Tuesday, March 26, 2013

Creative Non-Fiction


Black Outside, White Inside
            In early January, 1989, a young, white couple gave birth to a healthy, black baby boy in a Boston hospital. There were questions, of course. Who would not wonder how something like this could happen? Cheating wife, or something else? The father of that baby boy didn’t doubt his wife’s word that she was always faithful to him, that this boy was his boy. She offered to do a DNA test so no doubt would remain in his mind, but he declined. Her word was good enough.
            Two years later, in August, that same couple gave birth to a white baby girl. At least, she was white for a little while. Her skin grew darker over the years, never as dark as her brother’s, but it was apparent that she was different from her parents. She never truly questioned her skin pigmentation; however, it was always at the back of her mind.
            That girl is me.
            In 1948, South Africa’s Nationalist Government enacted segregation laws that pushed this country into an apartheid era. Many legislative acts made it against the law to have interracial marriage, interracial sex, and kept whites and blacks segregated not only in public places but also in communities. In 1955, a controversial baby came into the world of apartheid South Africa which would cause debate on whether or not a person would be considered black because their features were black. This baby was Sandra Laing, a black baby girl born to white parents. Everyone in the Laing family before Sandra was white, but due to a biological oddness, Sandra Laing inherited a pigment from a distant, unknown black ancestor that had lay dormant in her family’s genetics for generations. At first Sandra never really questioned her skin color until she went to an all-white school at an early age. There, she was discriminated against and forced to come to the realization that the color of her skin meant everything in a country of segregation.
            Like Sandra, my brother and I went through life never really being accepted by the white community or the black. We were different, that was the only thing we could be positive about. Although segregation in the United States has long been abolished since our coming into the world, and interracial marriages and origins became widely more accepted, my brother and I still faced difficulties when it came to the color or our skin.
            “Are you adopted? Did you mother cheat on your father?” These questions, although seemingly innocent, have been the backbone of insecurity for me. I believe my parents are my real parents, but I never could understand why no one else would believe me. “It’s a recessive gene,” I would say in hopes that it was true.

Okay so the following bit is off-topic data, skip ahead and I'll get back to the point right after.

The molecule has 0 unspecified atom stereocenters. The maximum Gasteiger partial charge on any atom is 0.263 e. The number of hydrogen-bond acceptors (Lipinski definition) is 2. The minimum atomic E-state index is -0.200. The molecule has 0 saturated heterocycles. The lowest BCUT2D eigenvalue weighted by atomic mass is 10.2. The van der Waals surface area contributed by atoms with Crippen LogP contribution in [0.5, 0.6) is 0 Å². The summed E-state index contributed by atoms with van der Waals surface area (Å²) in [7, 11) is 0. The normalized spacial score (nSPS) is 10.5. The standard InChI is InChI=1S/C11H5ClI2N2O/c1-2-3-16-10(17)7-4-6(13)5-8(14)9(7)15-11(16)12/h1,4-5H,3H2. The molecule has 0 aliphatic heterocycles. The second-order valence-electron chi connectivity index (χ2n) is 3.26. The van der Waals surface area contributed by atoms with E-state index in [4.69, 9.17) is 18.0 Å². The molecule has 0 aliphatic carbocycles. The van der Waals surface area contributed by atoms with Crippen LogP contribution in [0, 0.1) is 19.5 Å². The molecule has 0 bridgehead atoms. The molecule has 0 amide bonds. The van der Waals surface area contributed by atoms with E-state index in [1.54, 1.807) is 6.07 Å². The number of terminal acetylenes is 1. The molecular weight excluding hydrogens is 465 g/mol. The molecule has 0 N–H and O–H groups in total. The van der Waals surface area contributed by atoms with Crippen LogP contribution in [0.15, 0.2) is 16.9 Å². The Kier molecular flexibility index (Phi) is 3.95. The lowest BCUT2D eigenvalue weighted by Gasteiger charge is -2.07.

For Sandra’s father, proving that she was his daughter meant the world to him. He pushed and pushed for her to be recognized as white, and soon after their second child was born (light skinned, but darker than his parents, with black features) a new law came into effect stating that a child’s race would be classified the same as their parents. Sandra was white, according to the government.
            Genetics have proved the possibility of children having skin color that differs from that of their parents. It only takes a random mixture of genes to produce the outcome of skin color, hair color, and eye color. A historically all white family may have had unknown ancestors whom had dark skin, just like an all-black family may have had an unknown ancestors with white skin. When two white parents carry genes from dark-skinned ancestors then there is a greater chance of their children coming out mulatto, or darker, the same can be said in reverse. The more black or white genes the parents carry the more likely their children will come out with a different skin color.    
            In 2010, a black couple gave birth to their third child: a white, blonde haired, blue eyed girl. It is more common for black couples to give birth to albino children, however in this particular case the child is not albino. It is possible that the wife cheated on the husband but the likelihood of the child coming out blonde, blue eyed, and white, would still be odd. No matter what people may try and speculate, cheating is rarely the case in situations like this one. This baby, like me, is the outcome of genetics. However, growing up in a family that looks different from you will always be challenging.   
            It is hard to describe the feeling of isolation as anything more than feeling like you are in a box separate from the rest of the world. This box is impenetrable and cramped. Outside of it, the world seems safe and secure but as soon as you leave the comfort of the box, you realize that the world isn’t as safe as you initially thought. However, sometimes you do not purposely put yourself in this hypothetical box; society does this for you.
            Although going through life with a skin color that differs from your parents’ can be challenging, I feel like it is even harder on the parents. Especially the father. As the case was with Sandra’s father, the skin color of his daughter was so important to him that he constantly fought the government in classifying her as “white” and when she turned her back to white culture, he turned his back on her. My father, luckily, never put any emphasis on our skin color. He has always loved my brother and me no matter what, but I often wonder what he might have gone through. Like me, he is quiet and keeps his feelings to himself, so there is very little that I know about him when dealing with the subject of our race. I’m sure there have been moments where people have put doubt in his head, where he felt the ridicule of others just as we all have, but he has dealt with it in such a way that has made me feel like I am not different from him or my mother at all. It is everyone else who puts these doubts into our heads, and, like him, I will ignore it or prove them wrong.